I will likely wait until at least next week before adding the Red Worms (even if I had lots of Euros on hand, I wouldn’t use them in a stacking system since they definitely tend to prefer a deeper bed). I want the system to be well-aged, and to contain a sufficient quantity of grounds by the time I get started. As far as initial quantities of worms go, I will more than likely add the equivalent of a single bag of “Red Worm Culture” (a product I sell up here in Canada) – which might be the equivalent of 500 worms or so.

I have a sneaking suspicion that keeping the system nice and moist is going to be my biggest challenge. I haven’t had much luck with coffee grounds in well-ventilated systems before – so it will be interesting to see if I can somehow overcome this hurdle.

Anyway – that’s it, that’s all! Should be fun!

Written by Bentley on July 29th, 2010 with 9 comments.
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Get your own gravatar by visiting Tracy M
#1. July 29th, 2010, at 4:20 PM.

Oh Goody! I’ve set my bin up as a stackable. They’re about 9″ deep and I started the first level about 2 months ago. They’re also clear which makes it alot more fun for me because I can lie on the floor and watch them eat. (Freaky).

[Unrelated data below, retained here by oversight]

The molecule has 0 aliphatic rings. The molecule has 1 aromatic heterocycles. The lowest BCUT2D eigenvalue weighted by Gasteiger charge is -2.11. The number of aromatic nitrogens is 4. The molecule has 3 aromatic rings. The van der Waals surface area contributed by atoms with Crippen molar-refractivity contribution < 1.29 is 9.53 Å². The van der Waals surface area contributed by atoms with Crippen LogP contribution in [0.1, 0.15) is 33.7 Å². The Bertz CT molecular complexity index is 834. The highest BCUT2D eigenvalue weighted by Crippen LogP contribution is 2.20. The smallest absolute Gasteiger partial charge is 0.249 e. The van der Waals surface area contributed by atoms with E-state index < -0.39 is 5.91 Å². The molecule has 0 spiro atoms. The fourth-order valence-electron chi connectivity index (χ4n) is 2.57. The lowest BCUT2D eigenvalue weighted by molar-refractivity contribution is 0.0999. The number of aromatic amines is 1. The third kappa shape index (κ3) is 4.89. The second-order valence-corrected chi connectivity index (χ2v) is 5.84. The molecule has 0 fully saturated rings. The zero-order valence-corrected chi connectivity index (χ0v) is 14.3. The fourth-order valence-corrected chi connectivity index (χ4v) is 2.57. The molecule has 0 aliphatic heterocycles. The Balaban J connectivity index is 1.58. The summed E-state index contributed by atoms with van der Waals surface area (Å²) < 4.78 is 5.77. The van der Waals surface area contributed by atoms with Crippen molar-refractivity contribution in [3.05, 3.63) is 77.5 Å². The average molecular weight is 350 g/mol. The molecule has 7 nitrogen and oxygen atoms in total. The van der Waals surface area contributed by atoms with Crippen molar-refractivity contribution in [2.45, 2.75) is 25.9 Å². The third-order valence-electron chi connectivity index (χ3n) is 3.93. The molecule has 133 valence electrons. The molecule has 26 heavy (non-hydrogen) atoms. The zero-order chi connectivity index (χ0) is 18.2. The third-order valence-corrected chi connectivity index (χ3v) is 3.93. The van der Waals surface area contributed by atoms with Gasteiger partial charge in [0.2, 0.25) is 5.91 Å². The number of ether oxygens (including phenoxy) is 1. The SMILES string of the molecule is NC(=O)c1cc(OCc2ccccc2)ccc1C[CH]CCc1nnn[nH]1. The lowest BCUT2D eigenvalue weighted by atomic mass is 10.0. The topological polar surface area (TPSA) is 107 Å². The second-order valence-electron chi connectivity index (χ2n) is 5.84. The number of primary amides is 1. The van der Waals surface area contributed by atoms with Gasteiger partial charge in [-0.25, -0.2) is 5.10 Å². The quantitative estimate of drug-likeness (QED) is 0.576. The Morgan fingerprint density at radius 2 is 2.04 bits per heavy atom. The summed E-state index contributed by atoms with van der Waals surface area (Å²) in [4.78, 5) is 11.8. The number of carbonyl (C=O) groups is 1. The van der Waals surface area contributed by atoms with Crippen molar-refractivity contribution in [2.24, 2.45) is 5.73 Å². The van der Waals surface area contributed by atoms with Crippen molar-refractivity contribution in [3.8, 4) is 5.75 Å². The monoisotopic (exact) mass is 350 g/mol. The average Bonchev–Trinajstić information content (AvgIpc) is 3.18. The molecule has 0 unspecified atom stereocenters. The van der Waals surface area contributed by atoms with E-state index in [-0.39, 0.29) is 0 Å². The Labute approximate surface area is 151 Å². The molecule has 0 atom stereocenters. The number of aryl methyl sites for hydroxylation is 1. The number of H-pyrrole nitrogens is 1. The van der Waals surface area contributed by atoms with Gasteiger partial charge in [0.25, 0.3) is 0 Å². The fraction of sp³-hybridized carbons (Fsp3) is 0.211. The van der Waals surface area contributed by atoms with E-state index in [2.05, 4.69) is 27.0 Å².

But I started with 2 lbs of redworms and I’ve started aging and preparing the next level 2 nights ago. I’m not quite sure when I’ll add it but it seems like I had a population explosion and then no more babies. Hopefully this will give them some more room. But I’m really excited to see what happens with yours.

Get your own gravatar by visiting Kator
#2. August 1st, 2010, at 2:01 PM.

I have a great source for plenty of coffee grounds however they are acidic and I read somewhere that reds don’t thrive in acidic environments. Is this an issue?

Get your own gravatar by visiting Dani
#3. August 2nd, 2010, at 2:24 AM.

I have been feeding my worms strictly black and white newsprint and…lots of coffee grounds! I’ve had this system for 2 months now, lots of happy caffienated worms! They are growing really fat, and the coccoon production is awesome! I have used my worm poopy dirt on my scrawny pothos and it is so healthy and beautiful! Thanks for your site, I’m a fan of your work!!

Get your own gravatar by visiting Bentley
#4. August 2nd, 2010, at 2:25 AM.

TRACY – Sounds like an interesting set-up. 9″ is certainly much more appropriate than the 3″ or whatever these trays are in this wooden system I’m using. The first tray is already stuffed with cardboard and grounds!